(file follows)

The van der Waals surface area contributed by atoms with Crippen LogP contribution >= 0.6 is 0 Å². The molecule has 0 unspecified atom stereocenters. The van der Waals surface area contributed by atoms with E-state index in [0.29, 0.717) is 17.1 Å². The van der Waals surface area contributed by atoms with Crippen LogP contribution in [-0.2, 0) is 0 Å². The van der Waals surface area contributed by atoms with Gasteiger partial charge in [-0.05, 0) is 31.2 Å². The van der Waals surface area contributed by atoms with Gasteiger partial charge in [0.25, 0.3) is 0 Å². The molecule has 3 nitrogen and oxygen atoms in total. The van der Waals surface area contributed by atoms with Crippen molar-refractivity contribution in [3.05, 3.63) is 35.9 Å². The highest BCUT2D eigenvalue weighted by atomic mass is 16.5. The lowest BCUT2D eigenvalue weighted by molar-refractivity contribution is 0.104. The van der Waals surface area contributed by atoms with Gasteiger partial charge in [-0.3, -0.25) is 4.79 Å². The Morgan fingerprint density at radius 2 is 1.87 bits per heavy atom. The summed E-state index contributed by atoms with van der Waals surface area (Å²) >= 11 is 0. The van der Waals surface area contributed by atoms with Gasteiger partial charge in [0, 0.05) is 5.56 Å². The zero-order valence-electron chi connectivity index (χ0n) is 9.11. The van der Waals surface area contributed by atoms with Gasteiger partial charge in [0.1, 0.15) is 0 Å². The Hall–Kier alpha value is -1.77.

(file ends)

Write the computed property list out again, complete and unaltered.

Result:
The van der Waals surface area contributed by atoms with Crippen LogP contribution >= 0.6 is 0 Å². The molecule has 0 unspecified atom stereocenters. The van der Waals surface area contributed by atoms with E-state index in [0.29, 0.717) is 17.1 Å². The van der Waals surface area contributed by atoms with Crippen LogP contribution in [-0.2, 0) is 0 Å². The van der Waals surface area contributed by atoms with Gasteiger partial charge in [-0.05, 0) is 31.2 Å². The van der Waals surface area contributed by atoms with Gasteiger partial charge in [0.25, 0.3) is 0 Å². The molecule has 3 nitrogen and oxygen atoms in total. The van der Waals surface area contributed by atoms with Crippen molar-refractivity contribution in [3.05, 3.63) is 35.9 Å². The highest BCUT2D eigenvalue weighted by atomic mass is 16.5. The lowest BCUT2D eigenvalue weighted by molar-refractivity contribution is 0.104. The van der Waals surface area contributed by atoms with Gasteiger partial charge in [-0.3, -0.25) is 4.79 Å². The Morgan fingerprint density at radius 2 is 1.87 bits per heavy atom. The summed E-state index contributed by atoms with van der Waals surface area (Å²) >= 11 is 0. The van der Waals surface area contributed by atoms with Gasteiger partial charge in [0, 0.05) is 5.56 Å². The zero-order valence-electron chi connectivity index (χ0n) is 9.11. The van der Waals surface area contributed by atoms with Gasteiger partial charge in [0.1, 0.15) is 0 Å². The Hall–Kier alpha value is -1.77.